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Upgrades (non TDI Engine related) The place of handling, lighting and other upgrades that do not relate to the performance or economy of the TDI engine. In other words upgrades to your TDI that don't fit into TDI Fuel Economy & TDI Engine Enhancements.Please note the Performance Disclaimer

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Old June 9th, 2008, 19:01   #1
ed1chandler
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Default Cargo: Hitch & Basket vs. Roof Rack

Hey, all

I just got back from an 1100 mile road trip with my family of 4 and our luggage in my '02 Jetta GLS TDI. The good news ... I averaged 49 mpg with the A/C on most of the time. The bad news ... it was pretty close quarters.

I'm looking for a good option for a bit more cargo room. As I see it, there are three options: A trailer, a hitch-mounted cargo carrier, or a roof rack. I'm going to eliminate a trailer right off the bat because I don't want to screw with having to pay for the plates ... much less the hassle of backing into places. That leaves me with either the hitch-mounted cargo carrier or the roof rack. Does anyone have any guidance for me as to which is better and why?

Unless I'm wrong, with a hitch-mounted cargo carrier, my towing capacity (which I gather to be 2000 lbs) isn't nearly as important as the tongue weight because all of the force is driving straight down on the hitch. All of the compatible hitches I've found are "Class I" 1.25" hitches with a tongue weight capacity of about 200 lbs. The cargo carriers, themselves weigh about 50 lbs, so it looks like I'm carrying an extra 150 lbs or so of cargo. That's about three suitcases and that's probably enough. I'm also assuming that a hitch-mounted cargo carrier is more aerodynamic since it's essentially "drafting" the car.

I can't find any information about roof racks and their capacity. Can anyone tell me how much weight you can safely carry on a roof rack and (assuming that capacity depends on the rack) what brand or style of rack I might want to consider?

I'm leaning towards the hitch-mounted carrier, but am open to being talked out of it. The only downside is that the cargo carriers are all either 48" or 60" wide, ... and either way they'll obscure the tail lights when they're loaded. Anyone have any guidance on that?

So, the short version is this ...

If you had to get a hitch-mounted cargo carrier or a roof rack to carry additional luggage, which would you get and why?

Thanks in advance.
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Old June 10th, 2008, 08:51   #2
Thorne
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I'd get a roof rack and roof box, probably as a set from either Yakima or Thule. Craigslist gets some good deals on these, otherwise check your local resellers.



The roofrack can handle a lot more weight than the US-style tow hitch, even though the ratings may be similar. The roofrack mounts on the roof, but the tow hitch partially mounts through holes in the sheet metal of the spare tire well. And the roofrack doesn't block access to the rear of the car, or view of the essential brake/turn signals.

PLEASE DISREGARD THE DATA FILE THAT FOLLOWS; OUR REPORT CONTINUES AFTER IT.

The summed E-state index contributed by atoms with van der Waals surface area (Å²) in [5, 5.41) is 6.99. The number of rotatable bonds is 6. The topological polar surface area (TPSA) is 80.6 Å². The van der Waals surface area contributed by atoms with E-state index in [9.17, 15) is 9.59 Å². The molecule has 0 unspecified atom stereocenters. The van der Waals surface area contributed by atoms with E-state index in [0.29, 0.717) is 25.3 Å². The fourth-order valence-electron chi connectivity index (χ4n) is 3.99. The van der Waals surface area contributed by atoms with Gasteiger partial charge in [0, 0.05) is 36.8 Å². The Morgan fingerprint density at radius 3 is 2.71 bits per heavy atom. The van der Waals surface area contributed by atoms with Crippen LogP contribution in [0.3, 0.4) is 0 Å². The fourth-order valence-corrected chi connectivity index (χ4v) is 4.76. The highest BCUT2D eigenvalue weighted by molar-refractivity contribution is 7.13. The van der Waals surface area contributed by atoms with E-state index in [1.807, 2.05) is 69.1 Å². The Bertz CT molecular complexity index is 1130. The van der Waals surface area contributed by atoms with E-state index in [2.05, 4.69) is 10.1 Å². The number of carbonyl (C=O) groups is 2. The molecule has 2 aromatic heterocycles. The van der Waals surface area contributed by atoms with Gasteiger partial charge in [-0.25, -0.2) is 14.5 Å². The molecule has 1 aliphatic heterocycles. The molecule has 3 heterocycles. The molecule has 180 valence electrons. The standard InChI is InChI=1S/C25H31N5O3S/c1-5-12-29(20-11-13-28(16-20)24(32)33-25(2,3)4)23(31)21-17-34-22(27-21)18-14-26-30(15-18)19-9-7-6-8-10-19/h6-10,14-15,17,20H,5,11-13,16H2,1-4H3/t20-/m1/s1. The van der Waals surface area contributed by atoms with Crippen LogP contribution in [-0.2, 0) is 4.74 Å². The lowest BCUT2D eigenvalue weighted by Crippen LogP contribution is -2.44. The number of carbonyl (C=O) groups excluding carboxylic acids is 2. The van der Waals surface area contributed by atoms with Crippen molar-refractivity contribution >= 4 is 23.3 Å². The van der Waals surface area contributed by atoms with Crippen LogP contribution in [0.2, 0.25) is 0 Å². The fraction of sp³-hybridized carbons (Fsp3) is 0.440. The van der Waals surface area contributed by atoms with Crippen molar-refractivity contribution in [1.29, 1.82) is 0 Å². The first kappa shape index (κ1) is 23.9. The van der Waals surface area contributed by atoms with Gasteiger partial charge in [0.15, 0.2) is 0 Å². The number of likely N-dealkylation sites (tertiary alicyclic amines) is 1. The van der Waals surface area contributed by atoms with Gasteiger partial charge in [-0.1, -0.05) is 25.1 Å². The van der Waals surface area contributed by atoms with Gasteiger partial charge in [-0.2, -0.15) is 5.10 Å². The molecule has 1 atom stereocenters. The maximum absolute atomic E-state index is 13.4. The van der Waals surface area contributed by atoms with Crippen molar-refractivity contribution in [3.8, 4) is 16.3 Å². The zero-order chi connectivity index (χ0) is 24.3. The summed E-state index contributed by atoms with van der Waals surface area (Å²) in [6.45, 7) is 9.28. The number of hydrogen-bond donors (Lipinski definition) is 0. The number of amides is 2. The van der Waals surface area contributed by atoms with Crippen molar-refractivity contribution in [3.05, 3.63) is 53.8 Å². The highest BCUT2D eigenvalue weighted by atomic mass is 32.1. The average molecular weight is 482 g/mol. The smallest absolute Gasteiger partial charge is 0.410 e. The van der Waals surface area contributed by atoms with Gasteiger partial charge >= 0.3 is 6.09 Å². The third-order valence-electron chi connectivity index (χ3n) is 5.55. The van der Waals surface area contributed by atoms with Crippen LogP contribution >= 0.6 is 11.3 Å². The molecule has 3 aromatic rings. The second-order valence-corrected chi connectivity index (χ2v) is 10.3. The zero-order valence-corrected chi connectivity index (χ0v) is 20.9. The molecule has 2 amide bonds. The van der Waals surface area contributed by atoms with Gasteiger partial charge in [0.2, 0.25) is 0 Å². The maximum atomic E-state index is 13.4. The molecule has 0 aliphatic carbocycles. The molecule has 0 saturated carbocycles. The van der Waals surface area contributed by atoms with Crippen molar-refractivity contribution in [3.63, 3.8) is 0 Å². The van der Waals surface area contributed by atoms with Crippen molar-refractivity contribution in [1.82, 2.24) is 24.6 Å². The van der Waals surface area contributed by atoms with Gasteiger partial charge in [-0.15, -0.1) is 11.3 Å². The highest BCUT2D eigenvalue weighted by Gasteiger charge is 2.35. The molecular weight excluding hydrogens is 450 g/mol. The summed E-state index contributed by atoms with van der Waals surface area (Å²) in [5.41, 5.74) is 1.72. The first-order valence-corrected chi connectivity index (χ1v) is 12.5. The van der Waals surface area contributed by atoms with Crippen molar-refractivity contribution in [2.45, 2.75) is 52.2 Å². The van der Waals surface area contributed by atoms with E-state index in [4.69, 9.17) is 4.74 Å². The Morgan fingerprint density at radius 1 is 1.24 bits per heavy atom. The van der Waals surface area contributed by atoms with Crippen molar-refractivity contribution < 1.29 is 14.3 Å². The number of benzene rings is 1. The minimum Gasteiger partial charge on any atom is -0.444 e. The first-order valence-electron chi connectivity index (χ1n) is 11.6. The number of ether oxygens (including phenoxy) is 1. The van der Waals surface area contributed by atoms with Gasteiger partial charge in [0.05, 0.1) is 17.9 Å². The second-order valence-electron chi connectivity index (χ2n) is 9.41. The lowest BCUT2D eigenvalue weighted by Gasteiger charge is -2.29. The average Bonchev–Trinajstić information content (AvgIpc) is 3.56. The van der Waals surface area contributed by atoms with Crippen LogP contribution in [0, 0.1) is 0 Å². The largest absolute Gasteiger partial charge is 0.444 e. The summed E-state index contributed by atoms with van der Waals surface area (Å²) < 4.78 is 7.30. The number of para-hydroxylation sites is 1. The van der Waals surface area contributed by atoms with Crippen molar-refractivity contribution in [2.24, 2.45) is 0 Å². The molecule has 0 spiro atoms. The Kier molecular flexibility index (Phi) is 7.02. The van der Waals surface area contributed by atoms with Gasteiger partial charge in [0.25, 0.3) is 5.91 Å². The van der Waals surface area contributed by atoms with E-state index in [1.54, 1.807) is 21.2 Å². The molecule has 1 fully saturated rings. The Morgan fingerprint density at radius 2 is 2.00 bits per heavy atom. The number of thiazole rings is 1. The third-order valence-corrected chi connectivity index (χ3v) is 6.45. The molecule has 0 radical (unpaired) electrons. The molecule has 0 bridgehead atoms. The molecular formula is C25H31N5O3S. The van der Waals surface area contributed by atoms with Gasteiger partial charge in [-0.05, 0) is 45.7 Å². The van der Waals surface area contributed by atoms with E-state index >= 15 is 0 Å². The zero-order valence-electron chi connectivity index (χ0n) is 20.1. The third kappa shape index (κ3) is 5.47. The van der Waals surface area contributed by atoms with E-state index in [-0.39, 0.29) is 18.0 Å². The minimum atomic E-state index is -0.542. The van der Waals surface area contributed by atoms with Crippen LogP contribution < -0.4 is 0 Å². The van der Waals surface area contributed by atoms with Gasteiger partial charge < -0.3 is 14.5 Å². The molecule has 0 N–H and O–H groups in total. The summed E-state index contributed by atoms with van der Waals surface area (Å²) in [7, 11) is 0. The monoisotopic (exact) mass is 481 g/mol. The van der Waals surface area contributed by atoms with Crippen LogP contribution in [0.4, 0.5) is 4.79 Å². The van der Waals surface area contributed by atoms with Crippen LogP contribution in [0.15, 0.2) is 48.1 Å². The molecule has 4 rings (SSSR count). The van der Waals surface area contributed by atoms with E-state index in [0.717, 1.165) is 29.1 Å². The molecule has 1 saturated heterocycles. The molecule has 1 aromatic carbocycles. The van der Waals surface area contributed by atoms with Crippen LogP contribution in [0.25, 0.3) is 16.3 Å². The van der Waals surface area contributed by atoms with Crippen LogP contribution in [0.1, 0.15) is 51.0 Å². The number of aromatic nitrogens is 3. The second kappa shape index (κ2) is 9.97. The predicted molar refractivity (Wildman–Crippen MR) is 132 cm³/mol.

Although a trailer would carry a lot more, there are few if any decent small lightweight trailers available for our cars. You get your choice of teensy motorcycle trailers, or large cargo trailers with nothing in between.
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Last edited by Thorne; June 10th, 2008 at 09:08.
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Old June 10th, 2008, 09:19   #3
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Roof rack will kill mpg. Also do you really want a lot of weight up high like that?

Carrier won't carry that much due to tongue weight and weight of the carrier itself. Might have some issues with hitch pulling loose. Someone mentioned this with a bike rack mounted to the hitch. Load on a lever in back, removing some weight from front wheels.

Small trailers are available from harbor freight. Seems like this one was on sale this week for $249 I think:
http://www.harborfreightusa.com/usa/...bCategoryName=

Economy will go down some, but very little weight is actually on the car itself.

I would prefer the small trailer myself. Here is mine:
http://forums.tdiclub.com/showthread.php?t=208479
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Old June 10th, 2008, 09:47   #4
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Beware of potential ground clearance issues with a hitch mount. The angle when approaching a hill (driveway for example) off the roadway could cause a bottoming-out issue.
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Old June 10th, 2008, 10:43   #5
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I strongly recommend against the Harbor Freight trailers -- I have purchased two, both were junk, and nobody will work on them for the same reasons. The bearings are non-standard as are the hub sizes, much of the metal is very poor quality, the grease fittings snap off when used, etc.

The smallest cargo trailers available, the 4x6 size, have a curb weight that means even when lightly loaded they will be close to the max allowable weight for the Jettas. They are nice, but much heavier-built than needed for much of my trailering needs.
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Old June 10th, 2008, 11:46   #6
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As a small luggage trailer for occaisional use to relieve the load on the car, I think they are great. Simple, small, inexpensive, storable, hand manageable trailer. Build a small plywood box to put luggage in or used old big car top carrier (streamlined). I had one as well and it did just fine. I considered it disposable at some point. One of these with a plywood bottom and an old car top carrier bolted to it would do well for years probably.

One of these:
http://austin.craigslist.org/for/698688302.html

or this:
http://austin.craigslist.org/for/673622942.html

on this:
http://www.harborfreight.com/cpi/cta...emnumber=42708

$250 if you are cheap.

Plus I beleive the car will handle better with the trailer than with stuff on top or loaded on the back.
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Old June 10th, 2008, 15:12   #7
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Well, the question is, disposable at WHAT point? Don't know how many miles you've logged with your Harbor Freight trailer, but I've done over 5000 miles with mine -- and have to worry about the bearings going at any time.